8. Sports-themed restaurant : ESPN ZONE
ESPN Zone is a chain of restaurants, albeit a small chain as there are only two of them. The original location was in Baltimore, Maryland but it’s closed now. There is one ESPN Zone in the entertainment complex in Downtown Los Angeles called L.A. Live, and there is another not too far away (that I’ve visited) in Downtown Disney in Anaheim.

13. Application fig. : SSN
Social Security number (SSN)

15. Oenophile’s pride : PALATE
In Greek mythology, Oeno was the goddess of wine, giving us “oen-” as a prefix meaning “wine”. For example, oenology is the study of wine and an oenophile is a wine-lover.

20. “The Flies” playwright : SARTRE
Jean-Paul Sartre was a leading French philosopher, as well as a writer and political activist. Sartre also served with the French army during WWII and spent nine months as a prisoner of war having been captured by German troops. He was one of the few people to have been awarded a Nobel Prize and to have then refused to accept it. Sartre was named winner of the prize for Literature in 1964, for his first novel “Nausea”. Before his win, Sartre knew that his name was on the list of nominees so he wrote to the Nobel Institute and asked to be withdrawn from consideration. The letter somehow went unread, so he found himself having to refuse the award after he had been selected.

28. Prada competitor : FENDI
Fendi is an Italian fashion house, founded in 1925 by Adele Casagrande. Fendi started out as a fur and leather shop in Rome, and these days is famous for its line of handbags.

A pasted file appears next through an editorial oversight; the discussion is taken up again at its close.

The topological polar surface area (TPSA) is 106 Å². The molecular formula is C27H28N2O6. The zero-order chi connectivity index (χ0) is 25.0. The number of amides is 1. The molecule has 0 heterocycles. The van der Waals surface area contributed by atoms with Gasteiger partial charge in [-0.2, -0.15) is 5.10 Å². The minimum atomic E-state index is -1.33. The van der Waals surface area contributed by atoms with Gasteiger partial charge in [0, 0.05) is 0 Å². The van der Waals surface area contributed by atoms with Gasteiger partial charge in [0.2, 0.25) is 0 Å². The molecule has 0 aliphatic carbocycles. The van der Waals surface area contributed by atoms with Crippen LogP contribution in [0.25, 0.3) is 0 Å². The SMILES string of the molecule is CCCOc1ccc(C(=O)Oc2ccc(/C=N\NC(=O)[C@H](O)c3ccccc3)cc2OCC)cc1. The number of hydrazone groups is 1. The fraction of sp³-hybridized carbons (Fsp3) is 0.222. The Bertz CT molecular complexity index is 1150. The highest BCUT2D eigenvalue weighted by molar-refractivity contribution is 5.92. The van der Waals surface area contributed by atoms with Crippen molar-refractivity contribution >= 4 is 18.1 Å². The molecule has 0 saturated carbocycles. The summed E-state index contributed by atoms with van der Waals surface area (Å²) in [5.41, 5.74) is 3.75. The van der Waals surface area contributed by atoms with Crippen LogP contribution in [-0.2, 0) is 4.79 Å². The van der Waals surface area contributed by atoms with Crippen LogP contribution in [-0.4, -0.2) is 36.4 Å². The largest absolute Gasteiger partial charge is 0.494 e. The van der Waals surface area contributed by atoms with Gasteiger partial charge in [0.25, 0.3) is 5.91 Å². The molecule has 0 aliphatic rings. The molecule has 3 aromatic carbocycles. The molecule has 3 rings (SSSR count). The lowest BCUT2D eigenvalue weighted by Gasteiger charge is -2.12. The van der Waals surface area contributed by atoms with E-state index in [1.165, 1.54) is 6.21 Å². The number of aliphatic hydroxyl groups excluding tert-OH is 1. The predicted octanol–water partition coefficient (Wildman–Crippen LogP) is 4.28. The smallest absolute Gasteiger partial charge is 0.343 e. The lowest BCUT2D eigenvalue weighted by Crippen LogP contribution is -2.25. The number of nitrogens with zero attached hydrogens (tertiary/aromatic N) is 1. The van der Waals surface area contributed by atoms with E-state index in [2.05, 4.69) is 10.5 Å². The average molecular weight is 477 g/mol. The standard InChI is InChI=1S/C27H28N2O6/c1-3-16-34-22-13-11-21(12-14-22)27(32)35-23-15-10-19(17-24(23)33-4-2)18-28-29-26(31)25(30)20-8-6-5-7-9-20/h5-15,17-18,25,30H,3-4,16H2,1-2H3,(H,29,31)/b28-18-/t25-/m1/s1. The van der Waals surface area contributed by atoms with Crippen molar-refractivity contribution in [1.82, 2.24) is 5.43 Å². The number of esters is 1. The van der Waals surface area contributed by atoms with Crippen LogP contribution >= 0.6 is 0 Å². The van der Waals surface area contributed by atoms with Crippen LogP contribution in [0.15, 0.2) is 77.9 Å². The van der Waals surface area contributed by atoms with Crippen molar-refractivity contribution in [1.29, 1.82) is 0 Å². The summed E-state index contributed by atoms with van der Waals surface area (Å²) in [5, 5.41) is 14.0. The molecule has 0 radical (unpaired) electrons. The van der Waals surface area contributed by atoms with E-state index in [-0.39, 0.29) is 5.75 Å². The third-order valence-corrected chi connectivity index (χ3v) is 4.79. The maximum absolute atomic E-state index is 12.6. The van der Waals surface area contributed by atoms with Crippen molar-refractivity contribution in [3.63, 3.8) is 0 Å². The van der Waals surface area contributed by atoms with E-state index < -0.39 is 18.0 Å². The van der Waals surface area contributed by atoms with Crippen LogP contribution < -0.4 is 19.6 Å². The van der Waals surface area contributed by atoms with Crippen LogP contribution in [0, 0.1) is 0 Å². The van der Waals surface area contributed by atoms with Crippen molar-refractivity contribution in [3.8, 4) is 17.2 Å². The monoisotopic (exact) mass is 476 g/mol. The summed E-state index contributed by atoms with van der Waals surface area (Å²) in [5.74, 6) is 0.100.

30. Communication service since 2004 : GMAIL
Gmail is a free webmail service provided by Google, and my favorite of the free email services. Gmail made a big splash when it was introduced in 2007 because it offered a whopping 1GB of storage whereas other services offered a measly 2-4MB on average.

31. Pablo Picasso’s designer daughter : PALOMA
Paloma Picasso is a fashion designer based in Paris. Paloma is the youngest daughter of Spanish artist Pablo Picasso and French author and painter Françoise Gilot.

44. Relative of an alligator : CAIMAN
Caimans are relatively small, crocodile-like reptiles that inhabit Central and South America. That said, the largest species can grow to 13 feet in length, but many are about 3 feet long.

49. Portmanteau garment : SKORT
The garment called a “skort” is a hybrid between shorts and a skirt.

A portmanteau was a large suitcase, one that could be taken apart into two separate pieces. The word “portmanteau” is French for a “travelling bag”, from “porter” (to carry) and “manteau” (a coat, cloak). We also use “portmanteau” to mean a word that has been melded together from two parts (just as the suitcase comprised two parts). This usage was introduced to the world by Humpty Dumpty in Lewis Carroll’s “Alice’s Adventures in Wonderland”. He explained to Alice that the nonsense words in the “Jabberwocky” poem were actually portmanteau words. For example “slithy” comes from from “slimy” and “lithe”.

51. Prefix with -graphic : XERO-
A xerox is a copy made on a xerographic machine. Xerography is a dry photocopying technique that was invented in 1938 by Chester Carlson, although he originally referred to the process as electrophotography. Joseph Wilson commercialized Carlson’s process some years later, coining the term “Xerography” using the Greek words for “dry” and “writing”. Wilson changed the name of his own photographic company to Xerox.

56. Pile at a publisher: Abbr. : MSS
Editors (eds.) might read or edit a manuscript (MS)

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For the sake of completion, here is a full listing of all the answers:
Across
1. Cuckoo : DAFT
5. Showed : CAME
9. Stack (or snack) on a table : CHIPS
14. Literally, “highest city” : ACROPOLIS
16. Mystical characters : RUNES
17. “This place looks horrible!” : WHAT A DUMP!
18. Highway through the Yukon : ALCAN
19. Site where top hats and canes might be checked at the door : GENTLEMEN’S CLUB
21. Make : EARN